• USN-3127-2: Linux kernel (Trusty HWE) vulnerabilities – 11th November 2016. USN-3127-1 fixed vulnerabilities in the Linux kernel for Ubuntu 14.04 LTS. This update provides the corresponding updates for the Linux Hardware Enablement (HWE) kernel from Ubuntu 14.04 LTS for Ubuntu 12.04 LTS.
  • USN-3127-1: Linux kernel vulnerabilities – 11th November 2016. It was discovered that the compression handling code in the Advanced Linux Sound Architecture (ALSA) subsystem in the Linux kernel did not properly check for an integer overflow. A local attacker could use this to cause a denial of service (system crash).
  • USN-3125-1: QEMU vulnerabilities – 9th November 2016. Zhenhao Hong discovered that QEMU incorrectly handled the Virtio module. A privileged attacker inside the guest could use this issue to cause QEMU to consume resources, resulting in a denial of service. (CVE-2016-5403) Li Qiang discovered that QEMU incorrectly handled VMWARE VMXNET3 network card emulation support.
  • USN-3123-1: curl vulnerabilities – 3rd November 2016. It was discovered that curl incorrectly reused client certificates when built with NSS. A remote attacker could possibly use this issue to hijack the authentication of a TLS connection. (CVE-2016-7141) Nguyen Vu Hoang discovered that curl incorrectly handled escaping certain strings.
  • USN-3122-1: NVIDIA graphics drivers vulnerabilities – 3rd November 2016. It was discovered that the NVIDIA graphics drivers incorrectly sanitized user mode inputs. A local attacker could use this issue to possibly gain root privileges.
  • USN-3121-1: OpenJDK 8 vulnerabilities – 3rd November 2016. It was discovered that the Hotspot component of OpenJDK did not properly check arguments of the System.arraycopy() function in certain cases. An attacker could use this to bypass Java sandbox restrictions. (CVE-2016-5582) It was discovered that OpenJDK did not restrict the set of algorithms used for Jar integrity verification.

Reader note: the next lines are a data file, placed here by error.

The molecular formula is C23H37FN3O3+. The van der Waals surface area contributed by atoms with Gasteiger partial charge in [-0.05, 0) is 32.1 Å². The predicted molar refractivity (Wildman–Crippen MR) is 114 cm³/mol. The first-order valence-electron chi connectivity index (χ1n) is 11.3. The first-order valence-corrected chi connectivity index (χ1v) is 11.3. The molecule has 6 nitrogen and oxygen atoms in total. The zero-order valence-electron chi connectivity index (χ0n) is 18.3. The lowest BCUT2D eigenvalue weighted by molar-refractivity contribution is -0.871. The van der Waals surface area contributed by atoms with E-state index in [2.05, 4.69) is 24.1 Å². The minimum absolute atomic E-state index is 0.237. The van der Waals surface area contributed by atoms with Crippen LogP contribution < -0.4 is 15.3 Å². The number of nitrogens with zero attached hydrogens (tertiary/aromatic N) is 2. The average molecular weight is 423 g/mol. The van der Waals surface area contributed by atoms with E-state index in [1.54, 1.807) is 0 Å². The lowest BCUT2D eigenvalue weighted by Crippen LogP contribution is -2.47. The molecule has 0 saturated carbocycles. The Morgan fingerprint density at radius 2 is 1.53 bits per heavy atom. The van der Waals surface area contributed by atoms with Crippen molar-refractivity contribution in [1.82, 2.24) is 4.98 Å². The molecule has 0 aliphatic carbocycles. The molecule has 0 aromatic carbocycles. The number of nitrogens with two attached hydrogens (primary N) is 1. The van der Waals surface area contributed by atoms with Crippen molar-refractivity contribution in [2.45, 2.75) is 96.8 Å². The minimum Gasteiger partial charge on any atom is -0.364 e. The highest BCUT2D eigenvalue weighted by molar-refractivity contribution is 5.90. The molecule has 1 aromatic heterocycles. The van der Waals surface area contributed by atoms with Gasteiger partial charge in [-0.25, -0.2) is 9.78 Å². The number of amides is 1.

• USN-3113-1: Oxide vulnerabilities – 2nd November 2016. It was discovered that a long running unload handler could cause an incognito profile to be reused in some circumstances. If a user were tricked in to opening a specially crafted website, an attacker could potentially exploit this to obtain sensitive information. (CVE-2016-1586) Multiple security vulnerabilities were discovered in Chromium.
  • USN-3120-1: Memcached vulnerabilities – 2nd November 2016. Aleksandar Nikolic discovered that Memcached incorrectly handled certain malformed commands. A remote attacker could use this issue to cause Memcached to crash, resulting in a denial of service, or possibly execute arbitrary code.
  • USN-3119-1: Bind vulnerability – 1st November 2016. Tony Finch and Marco Davids discovered that Bind incorrectly handled certain responses containing a DNAME answer. A remote attacker could possibly use this issue to cause Bind to crash, resulting in a denial of service.
  • USN-3118-1: Mailman vulnerabilities – 1st November 2016. It was discovered that the Mailman administrative web interface did not protect against cross-site request forgery (CSRF) attacks. If an authenticated user were tricked into visiting a malicious website while logged into Mailman, a remote attacker could perform administrative actions. This issue only affected Ubuntu 12.04 LTS.
  • USN-3117-1: GD library vulnerabilities – 1st November 2016. Ibrahim El-Sayed discovered that the GD library incorrectly handled certain malformed Tiff images. If a user or automated system were tricked into processing a specially crafted Tiff image, an attacker could cause a denial of service.
  • USN-3116-1: DBus vulnerabilities – 1st November 2016. It was discovered that DBus incorrectly validated the source of ActivationFailure signals. A local attacker could use this issue to cause a denial of service. This issue only applied to Ubuntu 12.04 LTS and Ubuntu 14.04 LTS. (CVE-2015-0245) It was discovered that DBus incorrectly handled certain format strings.
  • USN-3115-1: Django vulnerabilities – 1st November 2016. Marti Raudsepp discovered that Django incorrectly used a hardcoded password when running tests on an Oracle database. A remote attacker could possibly connect to the database while the tests are running and prevent the test user with the hardcoded password from being removed.